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General Category => Other Fermentables => Topic started by: rupert on September 07, 2010, 08:18:06 PM

Title: Fruit Uses Post Fermentation
Post by: rupert on September 07, 2010, 08:18:06 PM
I am getting ready to rack my first fruit mead off of the fruit that has been sitting in the fermenter over the last 3 weeks or so. Is there any value in attempting to use the fruit post fermentation or should I just dump it?

I assume that besides the mead picking up fruit flavors, the fruit has picked up some mead flavors. Has anyone used their fruit to eat or make a drink out of after fermentation?
Title: Re: Fruit Uses Post Fermentation
Post by: tschmidlin on September 07, 2010, 08:49:04 PM
That's how grappa is made, so it's been done.  Of course, distilling is illegal in the US so I wouldn't recommend it.  The fruit could make an interesting pie though.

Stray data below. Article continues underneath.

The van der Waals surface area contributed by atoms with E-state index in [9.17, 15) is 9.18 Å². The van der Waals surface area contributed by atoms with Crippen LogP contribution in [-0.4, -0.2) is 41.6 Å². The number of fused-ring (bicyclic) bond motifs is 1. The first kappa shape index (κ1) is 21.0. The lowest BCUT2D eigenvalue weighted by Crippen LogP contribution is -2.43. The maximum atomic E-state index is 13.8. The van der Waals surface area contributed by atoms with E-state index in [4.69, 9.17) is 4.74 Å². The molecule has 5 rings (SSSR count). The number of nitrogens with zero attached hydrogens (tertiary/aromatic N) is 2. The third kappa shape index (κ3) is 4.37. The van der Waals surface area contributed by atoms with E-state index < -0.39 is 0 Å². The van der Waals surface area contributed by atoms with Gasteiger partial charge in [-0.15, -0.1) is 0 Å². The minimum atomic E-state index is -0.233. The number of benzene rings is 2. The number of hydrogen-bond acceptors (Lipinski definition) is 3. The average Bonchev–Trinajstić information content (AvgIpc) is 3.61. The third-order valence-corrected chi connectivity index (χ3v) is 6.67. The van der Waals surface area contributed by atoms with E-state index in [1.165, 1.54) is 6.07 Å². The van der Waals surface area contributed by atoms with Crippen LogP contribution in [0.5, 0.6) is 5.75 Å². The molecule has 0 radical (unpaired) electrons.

Title: Re: Fruit Uses Post Fermentation
Post by: jeffy on September 07, 2010, 08:54:55 PM
I've tasted the cherries from the bottom of a sour Old Ale our club made and they were flavorless and mushy.  Not exactly appetizing.  A lot of trub collects on the fruit, too, which makes for funky flavors.  I'd say, not a good idea to reuse it, but you may want to taste it for yourself.
Title: Re: Fruit Uses Post Fermentation
Post by: skunkmead on January 01, 2011, 11:54:08 PM

Makes great compost...
Title: Re: Fruit Uses Post Fermentation
Post by: tubercle on January 02, 2011, 12:10:42 AM
Rinse them off and soak in vodka.
Title: Re: Fruit Uses Post Fermentation
Post by: nicneufeld on January 02, 2011, 01:48:39 AM
flavorless and mushy.

My experience exactly, both with infusing fruit in spirits, and with meadmaking.
Title: Re: Fruit Uses Post Fermentation
Post by: skunkmead on January 02, 2011, 04:56:17 AM
Well, the whole point of an infusion, or putting the fruit into a mead is to extract the color and flavor... :-)
Title: Re: Fruit Uses Post Fermentation
Post by: punatic on January 02, 2011, 07:58:09 AM
Give 'er a taste and see what you think.  There is no right or wrong.

That's the beauty of meadmaking; there are no "defined" styles (except for that SCA spice/tea/mead thing).

You're free to do whatever you want that tastes good to you.  But then again, isn't that what any type of homemade beverage making is about anyway?  And don't be scared away from researching distilling by superstition.